Skip to main content

Acute liver failure caused by Amanita verna: a case series and review of the literature



Amanita verna is one of the most harmful wild fungi in China. Amanita verna poisoning occurs every year, and the mortality is as high as 50%. However, its clinical manifestations are complex and diverse.

Case presentation

In March 2019, three patients took a large amount of Amanita, and one of them received liver transplantation in Zhongshan hospital, Sun Yat-sen University. All patients had vomiting and diarrhea 8–12 h after eating wild mushrooms (Amanita). The patients were initially diagnosed with Amanita poisoning. One case (case 3) was complicated and diagnosed as mushroom poisoning (fatal Amanita), toxic hepatitis, acute liver failure, toxic encephalopathy, hemorrhagic colitis, toxic myocarditis, disseminated intravascular coagulation (DIC) and pregnancy. The general clinical data of all patients were recorded, who received early treatment such as hemodialysis, artificial liver plasma exchange, hormone shock and anti-infection. One case (case 1) recovered smoothly after liver transplantation, and the indexes of liver, kidney, coagulation function and infection were improved. The other two cases died of intracerebral hemorrhage.


Liver transplantation is an effective method for the treatment of acute liver failure caused by mushroom poisoning and can improve the survival rate of patients with toxic liver failure.

Peer Review reports


Amanita verna is the most toxic wild fungus in China. It is poisoned every year, and the mortality is as high as 50% [1]. Mushroom poisoning has become the most serious foodborne disease in China [2]. Amanita is distributed in Hebei, Jilin, Liaoning, Shenyang, Jiangsu, Fujian, Anhui, Shaanxi, Gansu, Hubei, Hunan, Shanxi, Guangxi, Guangdong, Sichuan, Yunnan, Tibet and other places in China. Its clinical manifestations are complex and diverse. Most patients take nausea, vomiting, abdominal pain, diarrhea and other gastrointestinal symptoms as the initial manifestation of poisoning [3]. According to clinical manifestations, mushroom poisoning can be divided into gastroenteritis type, multiple organ damage type (liver damage type, renal failure type), neuropsychiatric type and hemolytic type [4]. Among them, 95% of wild mushroom poisoning incidents were caused by Amanita [5]. Amanitin is the most important lethal toxin in Amanita. It is soluble in water, chemically stable, resistant to high temperature, acid and alkali [6]. After eating, it can be quickly absorbed into the liver by the digestive tract, combined with RNA polymer of hepatocytes, inhibit the production of mRNA, lead to hepatocyte necrosis and acute liver failure, and seriously endanger human health [7]. Therefore, how to identify fatal mushroom poisoning as soon as possible and treat it timely and effectively is a great challenge for medical staff.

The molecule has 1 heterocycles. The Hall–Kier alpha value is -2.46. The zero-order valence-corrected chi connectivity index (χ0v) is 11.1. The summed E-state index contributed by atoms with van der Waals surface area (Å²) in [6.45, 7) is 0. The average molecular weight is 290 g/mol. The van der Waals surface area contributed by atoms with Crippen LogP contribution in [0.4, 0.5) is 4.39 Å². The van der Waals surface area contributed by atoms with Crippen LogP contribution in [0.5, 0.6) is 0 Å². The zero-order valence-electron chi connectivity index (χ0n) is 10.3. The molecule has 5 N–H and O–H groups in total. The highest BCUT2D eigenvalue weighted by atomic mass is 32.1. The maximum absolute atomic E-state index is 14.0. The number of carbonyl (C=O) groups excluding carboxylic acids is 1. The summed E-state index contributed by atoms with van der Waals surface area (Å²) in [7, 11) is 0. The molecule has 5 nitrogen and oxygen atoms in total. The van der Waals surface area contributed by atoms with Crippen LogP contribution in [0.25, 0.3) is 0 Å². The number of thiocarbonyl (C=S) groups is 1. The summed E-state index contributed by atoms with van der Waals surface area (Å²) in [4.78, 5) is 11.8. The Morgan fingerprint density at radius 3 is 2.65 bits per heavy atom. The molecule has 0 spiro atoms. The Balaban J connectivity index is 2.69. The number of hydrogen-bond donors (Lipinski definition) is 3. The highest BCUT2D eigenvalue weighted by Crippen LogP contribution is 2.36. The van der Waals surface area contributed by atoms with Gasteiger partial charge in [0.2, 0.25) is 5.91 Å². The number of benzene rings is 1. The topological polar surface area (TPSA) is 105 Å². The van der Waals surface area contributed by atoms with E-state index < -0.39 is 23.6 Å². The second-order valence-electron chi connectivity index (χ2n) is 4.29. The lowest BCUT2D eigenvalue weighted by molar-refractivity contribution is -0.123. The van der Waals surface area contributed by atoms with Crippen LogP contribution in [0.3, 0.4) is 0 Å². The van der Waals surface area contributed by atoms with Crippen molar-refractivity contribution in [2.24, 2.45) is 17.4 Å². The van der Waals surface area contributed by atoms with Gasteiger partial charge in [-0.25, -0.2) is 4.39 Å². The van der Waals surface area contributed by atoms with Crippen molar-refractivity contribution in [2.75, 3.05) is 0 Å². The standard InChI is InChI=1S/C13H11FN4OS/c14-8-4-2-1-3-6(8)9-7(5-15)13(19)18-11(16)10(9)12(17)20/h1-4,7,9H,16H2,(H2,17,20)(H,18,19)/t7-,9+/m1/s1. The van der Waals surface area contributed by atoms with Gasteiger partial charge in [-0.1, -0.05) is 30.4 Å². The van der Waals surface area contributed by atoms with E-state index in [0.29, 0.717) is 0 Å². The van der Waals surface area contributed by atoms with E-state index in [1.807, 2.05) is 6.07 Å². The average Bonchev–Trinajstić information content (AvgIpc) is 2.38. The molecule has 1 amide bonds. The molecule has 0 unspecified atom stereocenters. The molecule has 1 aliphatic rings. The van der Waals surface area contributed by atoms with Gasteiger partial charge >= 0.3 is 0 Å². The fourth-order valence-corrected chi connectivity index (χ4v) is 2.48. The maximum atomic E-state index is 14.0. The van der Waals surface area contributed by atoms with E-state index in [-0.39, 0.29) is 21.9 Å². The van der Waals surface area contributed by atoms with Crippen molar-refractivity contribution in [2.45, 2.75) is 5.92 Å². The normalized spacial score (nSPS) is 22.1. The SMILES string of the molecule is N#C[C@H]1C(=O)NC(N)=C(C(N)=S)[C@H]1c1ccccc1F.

In March 2019, three patients with Amanita poisoning were treated at the same time, and one of whom received liver transplantation. In this study, we analyzed the clinical data of these three patients and discussed the indications and timing of liver transplantation for liver failure caused by toxic mushroom poisoning.

Case presentation

Characteristics of three cases

Three patients had food poisoning when eating wild mushrooms (Amanita verna) at the same time. Among them, the patient of case 2 took mushrooms and soup, and the other two patients only took mushrooms. All patients developed vomiting and diarrhea 8–12 h after eating. After gastric lavage and rehydration in the local hospital, their condition deteriorated, and they were transferred to Zhongshan hospital, Sun Yat-sen University. Table 1 showed the characteristics of three patients at the time of admission. The patient was initially diagnosed as Amanita poisoning. Clinical diagnosis indicated that the patient of case 3 was Amanita poisoning, toxic hepatitis, acute liver failure, toxic encephalopathy, hemorrhagic colitis, toxic myocarditis, disseminated intravascular coagulation and pregnancy.

Table 1 Characteristics of three patients at the time of admission

According to individual clinical indications, the treatment methods of each patient are continuously adjusted. Outcomes of each patient were shown in Table 2. The brief process and prognosis were as follows.

Table 2 Outcomes

Case 1